Welcome to another instalment of the Climate Change Blog, an article series that aims to cover news and events related to climate change and relevant to actuaries and the industries they advise.

This month’s edition focuses on the accounting and auditing bulletin on Climate Disclosures, and its potential impact on financial disclosures.

Accounting and Auditing Joint Bulletin on Climate Disclosures

The Australian Accounting Standards Board and Auditing and Assurance Standards Board have published a joint bulletin on climate disclosures and assessing the materiality of climate related risks. Within this bulletin, they identify that climate-related risks may be considered material, even if there is no impact on the amounts recognised in financial statements. Under AASB 101 and APS 2, information is material if omitting it or misstating it could influence decisions that users make on the basis of financial information about a company.  

Where climate-risk is material, financial statements should also disclose how climate risk has affected any of the amounts recognised or disclosed in the financial statements, or why there is no impact.

For example, for general insurers considering long-term physical risks, climate-related risks may be material to the company, as it may affect decisions that users make, but the amounts in the financial statements may have no adjustment if the physical risk is considered to affect claims on future policies, rather than affecting liabilities for incurred claims. The company would then need to disclose climate-related risk information and justify why no adjustment is required to amounts in the financial statements.


The following flow chart contains key recommendations for both individual entities and auditors.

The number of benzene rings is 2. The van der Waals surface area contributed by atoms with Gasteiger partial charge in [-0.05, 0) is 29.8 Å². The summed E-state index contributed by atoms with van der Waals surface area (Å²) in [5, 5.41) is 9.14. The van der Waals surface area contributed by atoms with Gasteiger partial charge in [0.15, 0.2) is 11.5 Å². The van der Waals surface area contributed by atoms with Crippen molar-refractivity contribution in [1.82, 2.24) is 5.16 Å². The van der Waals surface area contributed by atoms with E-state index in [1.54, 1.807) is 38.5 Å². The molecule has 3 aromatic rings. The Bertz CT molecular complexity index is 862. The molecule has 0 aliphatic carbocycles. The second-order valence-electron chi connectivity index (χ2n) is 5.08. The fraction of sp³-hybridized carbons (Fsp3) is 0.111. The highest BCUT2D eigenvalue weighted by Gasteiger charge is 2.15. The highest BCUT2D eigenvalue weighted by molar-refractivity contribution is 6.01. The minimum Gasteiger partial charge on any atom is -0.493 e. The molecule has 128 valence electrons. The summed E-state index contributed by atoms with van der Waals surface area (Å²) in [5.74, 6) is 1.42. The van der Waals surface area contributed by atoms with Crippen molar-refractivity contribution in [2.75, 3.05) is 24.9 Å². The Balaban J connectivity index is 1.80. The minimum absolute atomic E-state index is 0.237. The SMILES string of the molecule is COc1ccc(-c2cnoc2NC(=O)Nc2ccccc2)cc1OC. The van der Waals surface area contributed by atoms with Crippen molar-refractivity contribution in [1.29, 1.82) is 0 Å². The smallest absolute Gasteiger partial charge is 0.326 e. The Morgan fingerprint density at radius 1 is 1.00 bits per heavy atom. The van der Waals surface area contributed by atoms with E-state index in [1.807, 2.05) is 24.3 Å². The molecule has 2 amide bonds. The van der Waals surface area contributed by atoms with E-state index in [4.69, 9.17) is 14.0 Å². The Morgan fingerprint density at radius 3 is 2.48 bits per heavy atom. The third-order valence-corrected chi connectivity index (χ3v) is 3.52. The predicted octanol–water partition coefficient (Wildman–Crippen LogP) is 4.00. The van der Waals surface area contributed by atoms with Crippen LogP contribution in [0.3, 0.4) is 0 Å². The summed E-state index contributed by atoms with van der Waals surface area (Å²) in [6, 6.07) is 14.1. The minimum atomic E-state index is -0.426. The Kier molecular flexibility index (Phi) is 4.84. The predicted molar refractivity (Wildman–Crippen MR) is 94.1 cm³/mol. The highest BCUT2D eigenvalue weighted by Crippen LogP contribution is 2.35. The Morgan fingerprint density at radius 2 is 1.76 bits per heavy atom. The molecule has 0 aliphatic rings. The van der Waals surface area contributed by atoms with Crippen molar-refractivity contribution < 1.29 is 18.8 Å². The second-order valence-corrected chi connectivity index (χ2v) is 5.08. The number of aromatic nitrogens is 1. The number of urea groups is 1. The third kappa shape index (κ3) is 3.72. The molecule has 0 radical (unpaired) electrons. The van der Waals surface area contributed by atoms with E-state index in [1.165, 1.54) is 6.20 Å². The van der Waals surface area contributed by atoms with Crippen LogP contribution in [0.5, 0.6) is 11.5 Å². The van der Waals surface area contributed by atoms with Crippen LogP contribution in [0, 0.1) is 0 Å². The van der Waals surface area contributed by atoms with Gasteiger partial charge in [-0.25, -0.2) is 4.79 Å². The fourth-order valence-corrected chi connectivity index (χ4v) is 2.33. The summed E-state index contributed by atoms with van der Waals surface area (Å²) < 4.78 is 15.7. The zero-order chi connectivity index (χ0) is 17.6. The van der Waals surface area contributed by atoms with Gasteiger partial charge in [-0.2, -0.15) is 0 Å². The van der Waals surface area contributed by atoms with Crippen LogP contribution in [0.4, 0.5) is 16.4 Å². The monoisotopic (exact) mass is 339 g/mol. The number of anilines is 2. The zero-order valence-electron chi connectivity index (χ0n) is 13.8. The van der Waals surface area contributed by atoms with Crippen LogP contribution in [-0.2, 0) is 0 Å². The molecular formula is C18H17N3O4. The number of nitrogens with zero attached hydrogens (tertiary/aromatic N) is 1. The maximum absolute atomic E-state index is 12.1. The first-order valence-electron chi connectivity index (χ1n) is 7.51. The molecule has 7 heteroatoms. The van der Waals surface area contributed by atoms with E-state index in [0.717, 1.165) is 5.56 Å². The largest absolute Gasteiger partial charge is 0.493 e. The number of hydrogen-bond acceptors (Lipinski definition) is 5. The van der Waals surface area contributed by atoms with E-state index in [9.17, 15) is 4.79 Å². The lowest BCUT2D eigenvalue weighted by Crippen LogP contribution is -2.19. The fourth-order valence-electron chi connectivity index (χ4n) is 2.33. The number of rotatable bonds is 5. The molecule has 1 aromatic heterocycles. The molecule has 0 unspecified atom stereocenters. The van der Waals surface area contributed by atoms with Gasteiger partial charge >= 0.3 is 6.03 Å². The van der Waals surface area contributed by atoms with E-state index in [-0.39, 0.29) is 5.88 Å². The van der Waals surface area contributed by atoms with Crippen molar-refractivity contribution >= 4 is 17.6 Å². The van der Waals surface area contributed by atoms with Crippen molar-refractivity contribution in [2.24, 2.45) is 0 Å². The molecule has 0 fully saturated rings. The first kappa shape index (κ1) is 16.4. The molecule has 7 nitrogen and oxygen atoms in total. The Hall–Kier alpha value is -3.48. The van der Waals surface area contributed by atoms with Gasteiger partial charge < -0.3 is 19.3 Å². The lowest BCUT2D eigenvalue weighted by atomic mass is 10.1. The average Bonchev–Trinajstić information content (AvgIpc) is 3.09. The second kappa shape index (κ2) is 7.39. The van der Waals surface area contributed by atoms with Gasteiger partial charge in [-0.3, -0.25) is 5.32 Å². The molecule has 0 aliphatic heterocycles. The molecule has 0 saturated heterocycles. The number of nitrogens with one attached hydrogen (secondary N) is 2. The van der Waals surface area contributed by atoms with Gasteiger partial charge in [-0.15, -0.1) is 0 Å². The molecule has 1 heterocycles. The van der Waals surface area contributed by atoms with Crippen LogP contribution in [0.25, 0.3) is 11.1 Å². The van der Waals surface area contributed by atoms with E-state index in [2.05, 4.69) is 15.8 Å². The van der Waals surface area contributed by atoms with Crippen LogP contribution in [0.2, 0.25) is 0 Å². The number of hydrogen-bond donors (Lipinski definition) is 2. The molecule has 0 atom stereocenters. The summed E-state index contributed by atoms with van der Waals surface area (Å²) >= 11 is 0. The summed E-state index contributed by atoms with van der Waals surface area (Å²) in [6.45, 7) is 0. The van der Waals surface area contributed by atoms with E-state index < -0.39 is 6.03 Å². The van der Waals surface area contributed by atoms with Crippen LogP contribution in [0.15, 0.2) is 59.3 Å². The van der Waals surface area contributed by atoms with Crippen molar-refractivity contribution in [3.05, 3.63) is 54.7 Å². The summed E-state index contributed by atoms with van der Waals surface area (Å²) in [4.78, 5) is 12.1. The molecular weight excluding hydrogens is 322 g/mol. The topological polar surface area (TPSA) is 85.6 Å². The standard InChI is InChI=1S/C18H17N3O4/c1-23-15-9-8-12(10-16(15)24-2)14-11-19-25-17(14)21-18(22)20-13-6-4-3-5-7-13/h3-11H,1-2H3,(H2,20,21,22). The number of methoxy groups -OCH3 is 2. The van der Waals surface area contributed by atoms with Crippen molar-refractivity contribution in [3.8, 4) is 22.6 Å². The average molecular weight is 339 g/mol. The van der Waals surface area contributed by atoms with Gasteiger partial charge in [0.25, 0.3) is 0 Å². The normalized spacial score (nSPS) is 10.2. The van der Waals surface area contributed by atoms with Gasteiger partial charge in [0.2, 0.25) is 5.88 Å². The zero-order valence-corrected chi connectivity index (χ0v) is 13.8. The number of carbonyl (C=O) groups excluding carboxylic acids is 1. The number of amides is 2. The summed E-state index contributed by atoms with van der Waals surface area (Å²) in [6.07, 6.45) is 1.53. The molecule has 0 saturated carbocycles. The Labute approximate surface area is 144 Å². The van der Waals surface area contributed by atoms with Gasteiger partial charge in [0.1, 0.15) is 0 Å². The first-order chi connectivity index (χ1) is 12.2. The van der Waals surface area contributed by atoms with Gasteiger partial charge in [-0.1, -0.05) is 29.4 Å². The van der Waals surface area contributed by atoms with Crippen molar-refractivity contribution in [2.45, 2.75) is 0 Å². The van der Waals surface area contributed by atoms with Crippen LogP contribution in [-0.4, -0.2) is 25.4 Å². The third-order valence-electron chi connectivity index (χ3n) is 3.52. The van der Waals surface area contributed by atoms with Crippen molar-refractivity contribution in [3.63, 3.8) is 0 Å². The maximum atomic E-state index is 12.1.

Source: https://www.aasb.gov.au/admin/file/content102/c3/AASB_AUASB_Joint_Bulletin_13122018_final.pdf

These recommendations are quite broad by nature, covering the need to make relevant disclosures, as well as consider climate-related risks when determining the amounts recognised on a financial statement.

The need to make relevant disclosures supports the disclosure recommendations developed by the Taskforce on Climate-related Financial Disclosures of the Financial Stability Board (TCFD), summarised in the figure below. The TCFD disclosures are considered part of the annual report, but not part of the financial statements, whereas the joint bulletin specifically applies to the financial statements.

The joint bulletin also notes that where a company undertakes disclosure in line with the TCFD recommendations, then it is reasonable to expect that this information could impact on the decisions made by investors, and so climate-related risks are material to the financial statements.

Source: https://actuaries.asn.au/Library/Miscellaneous/2017/TheDialogue3ClimateRiskWEB.pdf


The consideration of climate-related risks when recognising amounts on the financial statement seems to be a logical expansion of the TCFD requirements when combined with the principle of fair value accounting.

This has some potentially interesting implications to consider:

  • Would long-term assets exposed to chronic physical risks (e.g. mortgages) require an adjustment for climate-related risks? Is there a need to consider climate-related risks capital requirements for mortgages? This was considered in The Dialogue (2017).
  • The issue of stranded assets (assets that may never be utilised due to regulatory and market responses to climate risk) have been in the news recently following Glencore’s decision to cap global coal production, as well as the NSW Land and Environment Court decision to block the development of the proposed coal mine near Gloucester. What other assets or liabilities may also be affected by transition or liability risks rather than physical risks?
  • The city of Miami undertook a $400m bond issue financing climate resilience projects across the city due to rising flood and storm risk. One notable insight was “one of the reasons there is so little investment in adaptation is the lack of financial incentives… Investing in resilience protects businesses and communities from devastating losses, so it must be measured in the lives saved and businesses that remain open. We are only now learning how to quantify these benefits to communities”. Perhaps as an added incentive, entities may recognise the value added by resilience projects within their Notes to Financial Statements, similar to the reporting of Embedded Value by Life Insurers.


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